September 01, 2006
Is the federal land debate over? Don't count on it
Every decade or so, people start pushing the idea of selling off big chunks of public land or transferring that land to state ownership and management. Outside of small parcels, it has never happened, probably because most of us support leaving public lands in federal hands.
With the recent pronouncements of Idaho's own Dirk Kempthorne, now Interior secretary, and Republican Sen. Larry Craig of Idaho that large-scale federal land sell-offs are politically dead, it might appear that the latest attempt is finally over.
Conventional wisdom says the West has grown up, and we all realize that we need those open spaces to bike, shoot, boat, ride, hike, climb and picnic in. Maybe so, but there are a couple of trends that bear watching as they lead to privatization of our birthright.
The first trend has to do with land transfers done in the name of economic development. In some cases, these transfers, small in acreage, may make sense if important public purposes are met. But in southern Utah, for example, it's much messier. There, booming development in St. George has led to a proposal to sell off 40 square miles of federal land, while at the same time protecting some wilderness, much of it in Zion National Park, and desert tortoise habitat.
Environmentalists oppose the bill; developers and the county support it. Its main purpose appears to be making more land available for the "New West" phenomena of second homes and footloose retiree money. This is a land exchange that caters to the upper middle class, and the irony here should not escape us. This is mountain bike country, get-your-piece-of-the-West land. Perhaps these folks need public land to play on, but they want private land to live on, preferably close to the public land. And if that private land needs to be removed from the public estate - so be it.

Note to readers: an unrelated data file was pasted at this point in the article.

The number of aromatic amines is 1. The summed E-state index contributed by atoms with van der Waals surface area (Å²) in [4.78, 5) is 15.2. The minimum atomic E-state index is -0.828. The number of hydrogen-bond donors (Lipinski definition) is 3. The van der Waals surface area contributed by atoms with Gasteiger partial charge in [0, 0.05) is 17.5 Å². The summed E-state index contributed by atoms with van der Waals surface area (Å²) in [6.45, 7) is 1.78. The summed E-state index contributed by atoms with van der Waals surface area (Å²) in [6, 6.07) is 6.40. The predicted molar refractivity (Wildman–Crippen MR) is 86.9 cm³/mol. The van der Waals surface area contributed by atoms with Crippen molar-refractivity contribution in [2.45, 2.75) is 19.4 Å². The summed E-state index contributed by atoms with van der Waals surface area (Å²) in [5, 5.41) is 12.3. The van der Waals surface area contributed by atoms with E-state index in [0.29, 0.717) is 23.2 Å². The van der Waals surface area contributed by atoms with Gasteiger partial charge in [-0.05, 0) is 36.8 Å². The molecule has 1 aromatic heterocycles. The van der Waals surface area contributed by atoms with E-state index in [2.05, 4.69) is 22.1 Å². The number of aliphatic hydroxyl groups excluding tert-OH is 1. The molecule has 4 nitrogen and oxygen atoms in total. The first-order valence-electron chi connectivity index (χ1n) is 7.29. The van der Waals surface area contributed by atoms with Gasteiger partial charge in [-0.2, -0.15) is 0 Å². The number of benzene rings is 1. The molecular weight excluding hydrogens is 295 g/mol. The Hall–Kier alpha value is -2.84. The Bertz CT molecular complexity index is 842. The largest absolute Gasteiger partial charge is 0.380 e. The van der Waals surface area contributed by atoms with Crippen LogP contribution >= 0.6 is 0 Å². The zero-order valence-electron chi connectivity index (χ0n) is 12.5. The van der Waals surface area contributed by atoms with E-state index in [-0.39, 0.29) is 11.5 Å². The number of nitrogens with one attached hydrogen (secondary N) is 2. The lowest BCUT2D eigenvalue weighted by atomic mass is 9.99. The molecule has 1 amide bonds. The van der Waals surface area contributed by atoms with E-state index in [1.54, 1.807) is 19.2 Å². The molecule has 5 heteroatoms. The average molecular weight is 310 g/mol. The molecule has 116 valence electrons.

This is not a small-scale transfer to allow an economically disadvantaged place like Salmon or Challis, Idaho, get some help. Just imagine the cascade effect as other booming towns seek to dig deeper and deeper into our common estate.
Trend number two may be worse. It is the outsourcing virus that is sweeping agencies like the U.S. Forest Service. Here, an idea that made sense in the past when applied to urban services such as trash collection may be focused on 75 percent of all the jobs in the agency, including fire suppression.
If we do this long enough, and the ideologues push for this hard enough, it's going to go like this: Why do we need the Forest Service, Bureau of Land Management, even the Park Service or U.S. Fish and Wildlife Service? So much of what they do has been outsourced; let's just get rid of them. Put some private sector, beltway, politically connected, market-mantra-chanting consulting firm in charge. It can manage the land, or else we could transfer the land to states. This move could make trend number one easier to accomplish.
While were at it, let's be consistent. Why not outsource the Congress, the White House and the courts? Clearly, the private sector can be more efficient in the running of government than politicians can, and outsourcing is all about efficiency. But since when is efficiency the primary aim of government?